Laura McGadie argues that:
‘…where businesses are less damaging to the climate, even if not creating green jobs and driving sustainable growth, they should not lose out. The key thing is not to invest in the unsustainable – such as bailing out airlines when we should be reducing air travel.’
Rishi Sunak’s Summer Statement has promised a £3bn of funding for both household and public-building energy efficiency measures and heating in England. This is a welcome recognition of the importance of energy efficiency improvements as a first step on the road to net zero. But there’s much more that needs to happen.
We still need to see infrastructure investments to promote electric vehicles, such as increased charging sites and support for active travel.
Those of us in cities experienced first-hand the effects of cleaner air and quieter roads during lockdown. Emptying the skies, clearing the streets and the seas dramatically reduced pollution levels. As Tim Anderson, Head of Transport at Energy Saving Trust says:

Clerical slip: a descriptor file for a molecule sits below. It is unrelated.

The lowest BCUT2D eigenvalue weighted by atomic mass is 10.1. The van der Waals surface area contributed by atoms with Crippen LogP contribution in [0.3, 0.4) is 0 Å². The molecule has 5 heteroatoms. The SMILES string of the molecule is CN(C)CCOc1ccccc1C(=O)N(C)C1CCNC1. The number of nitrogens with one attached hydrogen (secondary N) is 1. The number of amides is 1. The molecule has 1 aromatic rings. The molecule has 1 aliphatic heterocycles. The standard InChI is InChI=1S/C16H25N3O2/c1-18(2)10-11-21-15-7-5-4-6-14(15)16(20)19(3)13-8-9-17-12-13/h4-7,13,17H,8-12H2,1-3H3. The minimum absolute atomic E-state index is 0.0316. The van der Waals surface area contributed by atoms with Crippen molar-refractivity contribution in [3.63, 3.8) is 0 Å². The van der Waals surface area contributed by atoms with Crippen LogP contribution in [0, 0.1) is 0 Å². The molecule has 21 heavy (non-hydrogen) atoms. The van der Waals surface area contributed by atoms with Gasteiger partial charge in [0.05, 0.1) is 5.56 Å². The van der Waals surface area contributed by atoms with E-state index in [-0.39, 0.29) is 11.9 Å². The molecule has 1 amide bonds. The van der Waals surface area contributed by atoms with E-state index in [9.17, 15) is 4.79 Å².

‘We have had a vision of a different way of living that does not include copious travelling daily. Cleaner air and vastly reduced carbon emissions are a benefit we are all enjoying and most of us don’t want to return to polluted, congested travel habits.’
One way to maintain the cleaner air is to stick with active travel. As Laura comments:
‘In Edinburgh people definitely explored and discovered the cycle paths … I am hopeful that some will stick with that mode of transport rather than taking the car in future.’
The lockdown period saw a huge spike in the take-up of cycling across the UK. Local and national stores sold out of bicycles as the UK took to two wheels for exercise. Reduced motor transport on the roads encouraged novice cyclists, with family groups on bikes a frequent sight on UK streets.